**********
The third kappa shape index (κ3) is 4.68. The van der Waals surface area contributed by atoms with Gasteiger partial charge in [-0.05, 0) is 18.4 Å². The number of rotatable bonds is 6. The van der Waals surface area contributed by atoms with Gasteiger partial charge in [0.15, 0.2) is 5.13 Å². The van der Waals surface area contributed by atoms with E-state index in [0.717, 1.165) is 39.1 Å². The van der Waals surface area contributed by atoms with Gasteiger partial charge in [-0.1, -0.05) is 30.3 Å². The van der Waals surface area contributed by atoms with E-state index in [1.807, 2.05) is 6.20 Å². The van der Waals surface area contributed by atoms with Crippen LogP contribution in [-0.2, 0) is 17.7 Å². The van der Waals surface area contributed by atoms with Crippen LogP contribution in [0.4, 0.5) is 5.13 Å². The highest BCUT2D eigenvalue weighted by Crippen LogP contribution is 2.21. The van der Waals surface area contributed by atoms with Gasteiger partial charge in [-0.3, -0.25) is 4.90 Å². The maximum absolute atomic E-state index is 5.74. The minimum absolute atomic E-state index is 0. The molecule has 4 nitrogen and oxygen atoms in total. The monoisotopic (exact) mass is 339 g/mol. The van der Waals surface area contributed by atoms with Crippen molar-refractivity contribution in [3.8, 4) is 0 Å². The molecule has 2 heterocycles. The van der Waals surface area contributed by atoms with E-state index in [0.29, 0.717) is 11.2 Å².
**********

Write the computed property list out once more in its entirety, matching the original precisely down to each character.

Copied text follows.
The third kappa shape index (κ3) is 4.68. The van der Waals surface area contributed by atoms with Gasteiger partial charge in [-0.05, 0) is 18.4 Å². The number of rotatable bonds is 6. The van der Waals surface area contributed by atoms with Gasteiger partial charge in [0.15, 0.2) is 5.13 Å². The van der Waals surface area contributed by atoms with E-state index in [0.717, 1.165) is 39.1 Å². The van der Waals surface area contributed by atoms with Gasteiger partial charge in [-0.1, -0.05) is 30.3 Å². The van der Waals surface area contributed by atoms with E-state index in [1.807, 2.05) is 6.20 Å². The van der Waals surface area contributed by atoms with Crippen LogP contribution in [-0.2, 0) is 17.7 Å². The van der Waals surface area contributed by atoms with Crippen LogP contribution in [0.4, 0.5) is 5.13 Å². The highest BCUT2D eigenvalue weighted by Crippen LogP contribution is 2.21. The van der Waals surface area contributed by atoms with Gasteiger partial charge in [-0.3, -0.25) is 4.90 Å². The maximum absolute atomic E-state index is 5.74. The minimum absolute atomic E-state index is 0. The molecule has 4 nitrogen and oxygen atoms in total. The monoisotopic (exact) mass is 339 g/mol. The van der Waals surface area contributed by atoms with Crippen molar-refractivity contribution in [3.8, 4) is 0 Å². The molecule has 2 heterocycles. The van der Waals surface area contributed by atoms with E-state index in [0.29, 0.717) is 11.2 Å².